I am very wary about schemes to manage the Earth's total environment.  It may seem very tempting to create some grand scheme to correct what we perceive as an imbalance that we have created in nature, but if we get it wrong, the size of the disaster we might create could easily dwarf the problem we believe we are trying to fix.

I am not saying that we should not meddle in nature; we always have done on a smaller scale, and as we gain in understanding, we become competent in doing so on a slightly larger scale; just avoid going beyond our reach.  Changing (even if we believe the change is intended to correct something we have done) the whole worlds atmosphere (particularly such a central part of it as the O2/CO2 cycle) is very, very, ambitious; and well beyond our present understanding of the atmospheric processes.

The fact is that the notion that the small amount of CO2 on this planet (even if it increases 10 fold) will create a runaway greenhouse effect is pure theory.  For perfectly understandable reasons, no-one has created an experiment to substantiate the theory.

It has not even been demonstrated that our production of CO2 is in any way influencing the balance of CO2/O2 (this is not to say that we do not product CO2, only that we do not understand how that balance is regulated, and hence whether our production of the gas has any influence upon the balance point – bearing in mind that nature itself has in the past allowed far wider variations of atmospheric CO2/O2 than exists today).  This is why I am not at all certain that increasing the natural photosynthesis capacity of the planet will necessarily make a difference (the assumption here is that simply because we create more CO2, then CO2 lingers in the atmosphere simply because there is insufficient photosynthesis capacity available to convert it to O2 – but if the CO2/O2 balance is something more subtle than that, then simply increasing the photosynthesis capacity would make not the slightest difference to the outcome).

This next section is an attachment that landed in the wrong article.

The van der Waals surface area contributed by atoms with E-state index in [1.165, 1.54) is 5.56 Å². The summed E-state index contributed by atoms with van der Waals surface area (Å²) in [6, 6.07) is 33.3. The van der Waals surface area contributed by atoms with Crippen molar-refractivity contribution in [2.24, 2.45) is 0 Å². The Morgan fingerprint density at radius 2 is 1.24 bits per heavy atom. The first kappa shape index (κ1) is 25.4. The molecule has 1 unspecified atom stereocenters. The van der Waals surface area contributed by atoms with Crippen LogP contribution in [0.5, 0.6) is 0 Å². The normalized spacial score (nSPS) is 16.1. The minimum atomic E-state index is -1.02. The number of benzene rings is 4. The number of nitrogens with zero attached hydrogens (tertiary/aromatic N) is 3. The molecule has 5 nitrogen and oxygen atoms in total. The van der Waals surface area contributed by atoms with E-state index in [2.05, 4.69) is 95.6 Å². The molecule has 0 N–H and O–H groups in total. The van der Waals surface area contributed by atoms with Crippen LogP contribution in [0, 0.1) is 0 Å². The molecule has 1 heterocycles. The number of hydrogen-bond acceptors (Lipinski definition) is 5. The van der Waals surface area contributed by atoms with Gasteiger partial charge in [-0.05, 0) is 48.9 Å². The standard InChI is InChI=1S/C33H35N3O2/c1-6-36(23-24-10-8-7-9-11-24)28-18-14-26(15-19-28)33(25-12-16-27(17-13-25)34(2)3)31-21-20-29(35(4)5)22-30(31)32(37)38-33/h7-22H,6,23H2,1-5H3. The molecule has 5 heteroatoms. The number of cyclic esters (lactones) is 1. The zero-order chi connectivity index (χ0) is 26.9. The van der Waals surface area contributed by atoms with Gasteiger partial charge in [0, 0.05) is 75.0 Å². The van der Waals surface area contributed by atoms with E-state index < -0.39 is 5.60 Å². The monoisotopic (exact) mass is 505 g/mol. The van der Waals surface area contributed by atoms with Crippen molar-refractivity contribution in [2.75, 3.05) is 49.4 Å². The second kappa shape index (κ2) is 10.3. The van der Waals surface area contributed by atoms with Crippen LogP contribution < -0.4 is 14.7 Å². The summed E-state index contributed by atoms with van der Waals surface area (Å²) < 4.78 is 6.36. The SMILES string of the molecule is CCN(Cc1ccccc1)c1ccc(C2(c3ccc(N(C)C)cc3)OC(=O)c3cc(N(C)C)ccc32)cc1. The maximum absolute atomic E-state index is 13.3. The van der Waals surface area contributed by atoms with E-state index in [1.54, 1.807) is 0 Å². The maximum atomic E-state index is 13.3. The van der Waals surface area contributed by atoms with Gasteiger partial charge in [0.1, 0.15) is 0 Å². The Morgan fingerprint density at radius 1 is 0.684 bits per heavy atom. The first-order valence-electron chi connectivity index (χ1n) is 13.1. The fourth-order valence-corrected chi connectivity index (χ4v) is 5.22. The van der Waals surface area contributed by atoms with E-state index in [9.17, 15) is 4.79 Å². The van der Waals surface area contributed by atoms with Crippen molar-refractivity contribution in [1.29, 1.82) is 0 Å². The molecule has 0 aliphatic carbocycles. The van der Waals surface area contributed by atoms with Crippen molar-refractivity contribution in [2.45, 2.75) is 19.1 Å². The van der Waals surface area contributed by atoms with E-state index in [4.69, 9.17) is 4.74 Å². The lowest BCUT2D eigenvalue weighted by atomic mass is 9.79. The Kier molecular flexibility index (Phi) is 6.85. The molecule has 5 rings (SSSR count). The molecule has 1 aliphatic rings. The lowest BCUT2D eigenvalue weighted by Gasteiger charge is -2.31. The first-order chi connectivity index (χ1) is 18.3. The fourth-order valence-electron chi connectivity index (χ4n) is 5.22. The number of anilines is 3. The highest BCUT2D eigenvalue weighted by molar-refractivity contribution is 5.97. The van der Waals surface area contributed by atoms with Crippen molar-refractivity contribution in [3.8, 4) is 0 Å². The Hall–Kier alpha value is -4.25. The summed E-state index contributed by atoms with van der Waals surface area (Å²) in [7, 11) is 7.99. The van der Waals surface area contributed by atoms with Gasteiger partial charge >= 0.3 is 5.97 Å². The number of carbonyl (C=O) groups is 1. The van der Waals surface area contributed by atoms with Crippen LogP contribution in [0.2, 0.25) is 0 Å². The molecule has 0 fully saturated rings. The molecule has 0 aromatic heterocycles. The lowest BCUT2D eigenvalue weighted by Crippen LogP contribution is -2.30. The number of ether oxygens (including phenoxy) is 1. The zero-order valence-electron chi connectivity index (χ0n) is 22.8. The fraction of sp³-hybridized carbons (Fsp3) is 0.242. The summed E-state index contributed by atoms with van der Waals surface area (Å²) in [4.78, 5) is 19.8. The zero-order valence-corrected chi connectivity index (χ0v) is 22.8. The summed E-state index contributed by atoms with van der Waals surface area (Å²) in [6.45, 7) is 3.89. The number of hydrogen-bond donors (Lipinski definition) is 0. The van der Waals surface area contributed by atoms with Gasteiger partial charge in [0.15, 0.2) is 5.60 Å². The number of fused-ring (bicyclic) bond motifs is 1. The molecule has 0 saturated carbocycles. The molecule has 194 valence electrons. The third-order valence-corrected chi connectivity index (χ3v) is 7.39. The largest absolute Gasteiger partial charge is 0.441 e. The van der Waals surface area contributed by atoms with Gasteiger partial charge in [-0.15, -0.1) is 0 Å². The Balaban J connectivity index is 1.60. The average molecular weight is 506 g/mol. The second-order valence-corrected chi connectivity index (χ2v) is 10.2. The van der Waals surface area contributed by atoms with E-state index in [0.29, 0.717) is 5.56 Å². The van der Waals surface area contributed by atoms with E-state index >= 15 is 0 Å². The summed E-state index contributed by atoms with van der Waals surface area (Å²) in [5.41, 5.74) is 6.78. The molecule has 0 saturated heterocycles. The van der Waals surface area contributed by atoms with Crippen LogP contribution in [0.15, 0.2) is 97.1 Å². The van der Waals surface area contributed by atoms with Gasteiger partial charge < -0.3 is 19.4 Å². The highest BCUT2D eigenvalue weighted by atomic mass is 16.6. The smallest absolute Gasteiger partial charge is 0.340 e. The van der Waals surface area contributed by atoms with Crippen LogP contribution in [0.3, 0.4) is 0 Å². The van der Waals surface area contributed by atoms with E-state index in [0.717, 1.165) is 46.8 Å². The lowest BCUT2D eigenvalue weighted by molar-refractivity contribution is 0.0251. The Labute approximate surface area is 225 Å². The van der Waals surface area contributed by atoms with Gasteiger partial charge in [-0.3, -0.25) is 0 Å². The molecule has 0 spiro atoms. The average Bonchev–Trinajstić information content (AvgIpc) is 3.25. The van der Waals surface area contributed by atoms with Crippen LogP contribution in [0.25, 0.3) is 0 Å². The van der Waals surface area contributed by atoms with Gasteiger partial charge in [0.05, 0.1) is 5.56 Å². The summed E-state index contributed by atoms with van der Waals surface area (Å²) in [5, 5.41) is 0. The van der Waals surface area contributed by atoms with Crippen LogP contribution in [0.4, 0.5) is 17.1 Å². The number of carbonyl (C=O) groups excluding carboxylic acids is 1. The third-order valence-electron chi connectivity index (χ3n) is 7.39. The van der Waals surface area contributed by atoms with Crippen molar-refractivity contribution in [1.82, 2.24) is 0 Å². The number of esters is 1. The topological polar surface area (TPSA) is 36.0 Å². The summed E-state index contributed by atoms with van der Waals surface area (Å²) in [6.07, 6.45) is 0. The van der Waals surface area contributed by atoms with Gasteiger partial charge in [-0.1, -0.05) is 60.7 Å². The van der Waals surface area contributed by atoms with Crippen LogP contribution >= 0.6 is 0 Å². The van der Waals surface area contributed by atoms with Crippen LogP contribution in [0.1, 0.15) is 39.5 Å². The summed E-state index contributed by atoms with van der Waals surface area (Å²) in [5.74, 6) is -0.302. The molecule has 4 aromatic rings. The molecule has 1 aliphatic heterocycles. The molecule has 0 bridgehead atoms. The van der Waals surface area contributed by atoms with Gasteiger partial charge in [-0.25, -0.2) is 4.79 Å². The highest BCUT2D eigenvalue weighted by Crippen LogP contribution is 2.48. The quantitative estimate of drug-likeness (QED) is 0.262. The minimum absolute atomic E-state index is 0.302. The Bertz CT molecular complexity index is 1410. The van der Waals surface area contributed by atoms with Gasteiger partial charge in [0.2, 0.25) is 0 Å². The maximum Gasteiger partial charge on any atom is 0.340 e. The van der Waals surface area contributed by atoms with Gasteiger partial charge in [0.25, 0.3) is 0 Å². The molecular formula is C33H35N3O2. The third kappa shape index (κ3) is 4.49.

There is actually, in my view, a valid argument that as we run out of oil, we could use nuclear power to convert atmospheric CO2 back into oil (or similar materials that we could use for energy distribution and as feedstock to the petrochemical industry).  Ofcourse, one risk with this might actually be that we might starve some of the plant life of its own raw material (although if we took that much CO2 out of the atmosphere that plants were no longer getting an adequate supply, we might find we starve the nuclear driven CO2 extraction process of its raw material as well; and in any case, if we continue to burn some of the oil produced by this process, then it is not actually permanently removed from the atmosphere).

But, as I said above, the whole notion that CO2 is the driving force for global warming is highly suspect.  What is now generally accepted is that increased solar output has caused substantial warming of the atmosphere in recent centuries; and the only real debate is whether the increase in CO2 (which is real, whatever its cause) adds to the increase in temperature created by increased solar output, or is merely coincidental to (and maybe even caused by) the rise in temperature.  None of the computer models so far that assume a greenhouse effect has demonstrated any consistent accuracy in its forecasts (although, neither has any other computer model – which just shows how much we still do not know about what we are trying to meddle in).




George
 

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Re: cleaning up co2 with phytoplankton